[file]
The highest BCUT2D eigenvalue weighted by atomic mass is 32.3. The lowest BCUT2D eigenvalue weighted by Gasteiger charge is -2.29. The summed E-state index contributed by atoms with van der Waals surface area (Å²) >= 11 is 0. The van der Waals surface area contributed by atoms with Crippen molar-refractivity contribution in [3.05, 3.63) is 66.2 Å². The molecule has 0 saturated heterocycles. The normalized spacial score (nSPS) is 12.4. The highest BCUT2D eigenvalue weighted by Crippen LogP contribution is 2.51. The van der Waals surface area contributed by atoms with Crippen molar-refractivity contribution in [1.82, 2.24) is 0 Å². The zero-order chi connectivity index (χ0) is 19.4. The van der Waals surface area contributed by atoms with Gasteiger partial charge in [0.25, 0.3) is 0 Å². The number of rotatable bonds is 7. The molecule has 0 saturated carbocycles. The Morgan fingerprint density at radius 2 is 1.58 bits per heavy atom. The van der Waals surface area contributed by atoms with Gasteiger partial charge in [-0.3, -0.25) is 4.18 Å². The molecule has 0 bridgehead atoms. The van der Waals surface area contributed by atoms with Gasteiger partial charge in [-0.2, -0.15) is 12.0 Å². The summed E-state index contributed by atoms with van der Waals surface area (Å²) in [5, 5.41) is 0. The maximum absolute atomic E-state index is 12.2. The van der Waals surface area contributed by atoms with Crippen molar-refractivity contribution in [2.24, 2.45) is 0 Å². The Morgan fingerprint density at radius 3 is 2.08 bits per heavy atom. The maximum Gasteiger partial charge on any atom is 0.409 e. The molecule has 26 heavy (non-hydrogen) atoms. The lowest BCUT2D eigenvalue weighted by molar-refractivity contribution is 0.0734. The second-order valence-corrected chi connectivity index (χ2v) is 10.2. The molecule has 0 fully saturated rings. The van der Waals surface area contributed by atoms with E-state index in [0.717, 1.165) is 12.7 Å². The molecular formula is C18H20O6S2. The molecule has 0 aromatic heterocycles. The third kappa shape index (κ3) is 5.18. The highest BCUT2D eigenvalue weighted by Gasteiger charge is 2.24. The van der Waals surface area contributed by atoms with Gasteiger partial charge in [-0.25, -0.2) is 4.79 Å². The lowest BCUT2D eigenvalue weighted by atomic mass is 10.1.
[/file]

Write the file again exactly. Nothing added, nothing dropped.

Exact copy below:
The highest BCUT2D eigenvalue weighted by atomic mass is 32.3. The lowest BCUT2D eigenvalue weighted by Gasteiger charge is -2.29. The summed E-state index contributed by atoms with van der Waals surface area (Å²) >= 11 is 0. The van der Waals surface area contributed by atoms with Crippen molar-refractivity contribution in [3.05, 3.63) is 66.2 Å². The molecule has 0 saturated heterocycles. The normalized spacial score (nSPS) is 12.4. The highest BCUT2D eigenvalue weighted by Crippen LogP contribution is 2.51. The van der Waals surface area contributed by atoms with Crippen molar-refractivity contribution in [1.82, 2.24) is 0 Å². The zero-order chi connectivity index (χ0) is 19.4. The van der Waals surface area contributed by atoms with Gasteiger partial charge in [0.25, 0.3) is 0 Å². The number of rotatable bonds is 7. The molecule has 0 saturated carbocycles. The Morgan fingerprint density at radius 2 is 1.58 bits per heavy atom. The van der Waals surface area contributed by atoms with Gasteiger partial charge in [-0.3, -0.25) is 4.18 Å². The molecule has 0 bridgehead atoms. The van der Waals surface area contributed by atoms with Gasteiger partial charge in [-0.2, -0.15) is 12.0 Å². The summed E-state index contributed by atoms with van der Waals surface area (Å²) in [5, 5.41) is 0. The maximum absolute atomic E-state index is 12.2. The van der Waals surface area contributed by atoms with Crippen molar-refractivity contribution in [2.24, 2.45) is 0 Å². The Morgan fingerprint density at radius 3 is 2.08 bits per heavy atom. The maximum Gasteiger partial charge on any atom is 0.409 e. The molecule has 26 heavy (non-hydrogen) atoms. The lowest BCUT2D eigenvalue weighted by molar-refractivity contribution is 0.0734. The second-order valence-corrected chi connectivity index (χ2v) is 10.2. The molecule has 0 fully saturated rings. The van der Waals surface area contributed by atoms with E-state index in [0.717, 1.165) is 12.7 Å². The molecular formula is C18H20O6S2. The molecule has 0 aromatic heterocycles. The third kappa shape index (κ3) is 5.18. The highest BCUT2D eigenvalue weighted by Gasteiger charge is 2.24. The van der Waals surface area contributed by atoms with Gasteiger partial charge in [-0.25, -0.2) is 4.79 Å². The lowest BCUT2D eigenvalue weighted by atomic mass is 10.1.